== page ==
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Sant Kabir Das

Kabir (1398–1518 CE) was a well-known Indian mystic poet and saint. His writings influenced Hinduism's Bhakti movement, and his verses are found in Sikhism's scripture Guru Granth Sahib, the Satguru Granth Sahib of Saint Garib Das, and Kabir Sagar of Dharamdas. Today, his poems are not only sung by Hindus and Sikhs, but also by Muslims, especially Sufis.

Born in the city of Varanasi in what is now Uttar Pradesh, he is known for being critical of both organized religion and religions. He questioned what he regarded to be the meaningless and unethical practices of all religions, primarily what he considered to be the wrong practices in the Hindu and Muslim religions. During his lifetime, he was threatened by both Hindus and Muslims for his views. When he died, several Hindus and the Muslims he had inspired claimed him as theirs.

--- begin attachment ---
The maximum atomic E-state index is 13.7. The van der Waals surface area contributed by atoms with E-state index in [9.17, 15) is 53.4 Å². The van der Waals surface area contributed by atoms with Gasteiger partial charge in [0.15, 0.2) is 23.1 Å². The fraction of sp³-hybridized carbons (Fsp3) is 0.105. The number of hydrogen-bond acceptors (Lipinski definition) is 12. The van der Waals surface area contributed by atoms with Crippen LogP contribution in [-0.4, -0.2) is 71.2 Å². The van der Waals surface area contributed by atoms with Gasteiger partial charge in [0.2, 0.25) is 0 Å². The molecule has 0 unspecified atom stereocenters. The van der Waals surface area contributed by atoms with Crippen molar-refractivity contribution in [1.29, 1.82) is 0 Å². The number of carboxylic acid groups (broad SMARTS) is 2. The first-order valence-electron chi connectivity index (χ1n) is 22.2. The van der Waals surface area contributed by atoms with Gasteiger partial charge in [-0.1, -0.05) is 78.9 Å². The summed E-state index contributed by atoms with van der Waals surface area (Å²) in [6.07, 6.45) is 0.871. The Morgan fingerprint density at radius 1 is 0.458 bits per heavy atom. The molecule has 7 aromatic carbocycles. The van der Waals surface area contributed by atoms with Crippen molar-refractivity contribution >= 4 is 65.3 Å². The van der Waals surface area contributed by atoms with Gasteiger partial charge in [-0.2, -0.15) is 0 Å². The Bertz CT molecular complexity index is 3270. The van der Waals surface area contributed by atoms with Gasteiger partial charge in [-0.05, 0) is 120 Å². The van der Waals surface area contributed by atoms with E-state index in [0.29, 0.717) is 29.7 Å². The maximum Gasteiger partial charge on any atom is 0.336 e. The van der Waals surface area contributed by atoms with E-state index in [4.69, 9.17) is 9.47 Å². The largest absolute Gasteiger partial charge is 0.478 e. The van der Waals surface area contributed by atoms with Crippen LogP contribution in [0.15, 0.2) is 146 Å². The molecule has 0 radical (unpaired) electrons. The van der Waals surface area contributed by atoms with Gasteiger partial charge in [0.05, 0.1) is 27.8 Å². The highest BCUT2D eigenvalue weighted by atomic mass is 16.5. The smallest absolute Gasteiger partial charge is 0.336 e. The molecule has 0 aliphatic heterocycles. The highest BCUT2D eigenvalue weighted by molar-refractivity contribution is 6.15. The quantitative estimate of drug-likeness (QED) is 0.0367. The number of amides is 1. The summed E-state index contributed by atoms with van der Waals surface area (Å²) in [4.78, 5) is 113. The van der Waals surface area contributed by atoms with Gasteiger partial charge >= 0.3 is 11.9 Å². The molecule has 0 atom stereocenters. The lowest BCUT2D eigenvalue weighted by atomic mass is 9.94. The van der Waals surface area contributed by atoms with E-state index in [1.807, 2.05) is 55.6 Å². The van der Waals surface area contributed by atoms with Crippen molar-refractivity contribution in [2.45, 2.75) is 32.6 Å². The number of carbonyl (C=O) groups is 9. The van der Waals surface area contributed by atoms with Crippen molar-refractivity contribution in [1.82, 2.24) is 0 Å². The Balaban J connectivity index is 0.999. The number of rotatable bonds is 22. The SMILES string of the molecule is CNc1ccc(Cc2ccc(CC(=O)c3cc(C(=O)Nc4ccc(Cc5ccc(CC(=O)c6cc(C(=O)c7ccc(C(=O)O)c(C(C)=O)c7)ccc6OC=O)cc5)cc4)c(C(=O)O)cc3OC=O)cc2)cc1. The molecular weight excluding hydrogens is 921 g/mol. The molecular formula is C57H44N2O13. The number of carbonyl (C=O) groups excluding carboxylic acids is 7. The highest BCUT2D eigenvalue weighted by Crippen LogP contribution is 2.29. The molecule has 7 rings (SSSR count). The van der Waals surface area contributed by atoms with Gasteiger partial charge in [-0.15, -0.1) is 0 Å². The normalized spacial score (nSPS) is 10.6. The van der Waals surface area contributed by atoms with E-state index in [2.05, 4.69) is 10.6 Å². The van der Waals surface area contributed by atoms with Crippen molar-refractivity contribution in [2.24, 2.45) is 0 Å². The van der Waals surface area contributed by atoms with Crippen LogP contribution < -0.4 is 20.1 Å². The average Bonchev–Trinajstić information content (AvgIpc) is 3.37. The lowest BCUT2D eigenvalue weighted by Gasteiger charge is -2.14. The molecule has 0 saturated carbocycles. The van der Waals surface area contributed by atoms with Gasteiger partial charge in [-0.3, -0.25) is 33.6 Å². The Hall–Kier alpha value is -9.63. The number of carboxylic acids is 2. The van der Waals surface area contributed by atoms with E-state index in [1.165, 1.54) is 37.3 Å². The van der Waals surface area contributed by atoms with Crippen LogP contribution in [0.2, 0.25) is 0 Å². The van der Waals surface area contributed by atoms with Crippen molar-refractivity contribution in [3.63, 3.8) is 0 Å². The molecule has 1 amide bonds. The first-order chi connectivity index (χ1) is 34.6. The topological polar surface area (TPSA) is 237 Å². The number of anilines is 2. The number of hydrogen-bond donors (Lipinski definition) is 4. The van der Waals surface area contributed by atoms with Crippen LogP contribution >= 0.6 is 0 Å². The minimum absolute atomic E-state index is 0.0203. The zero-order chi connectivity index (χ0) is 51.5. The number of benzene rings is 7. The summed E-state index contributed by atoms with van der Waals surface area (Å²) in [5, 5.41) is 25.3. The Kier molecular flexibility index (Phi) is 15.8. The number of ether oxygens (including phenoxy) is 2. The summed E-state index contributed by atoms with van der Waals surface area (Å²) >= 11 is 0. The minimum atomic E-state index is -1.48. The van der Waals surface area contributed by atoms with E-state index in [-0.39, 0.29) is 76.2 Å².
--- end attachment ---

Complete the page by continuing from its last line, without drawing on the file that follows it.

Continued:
While there is evidence that both Hindus and Muslims were ready to assault Kabir physically during his lifetime, they have since his death been ready to assault each other over the privilege of claiming him as their own. A famous legend about Kabir shows his Hindu and Muslim followers massed for combat after his death, each side demanding to take charge of the body. But before the first blow is struck, someone removes the shroud to discover that a heap of flowers has replaced the cadaver. The two religious groups divide the flowers, and each goes off to bury or burn its half according to prescribed rituals.

Kabir suggested that "truth" is with the person who is on the path of righteousness, considered everything, living and non-living, as divine, and who is passively detached from the affairs of the world. To know the truth, suggested Kabir, drop the "I", or the ego. Kabir's legacy survives and continues through the Kabir panth ("Path of Kabir"), a religious community that recognizes him as its founder and is one of the Sant Mat branches. Its members are known as Kabir panthis.

Early life and background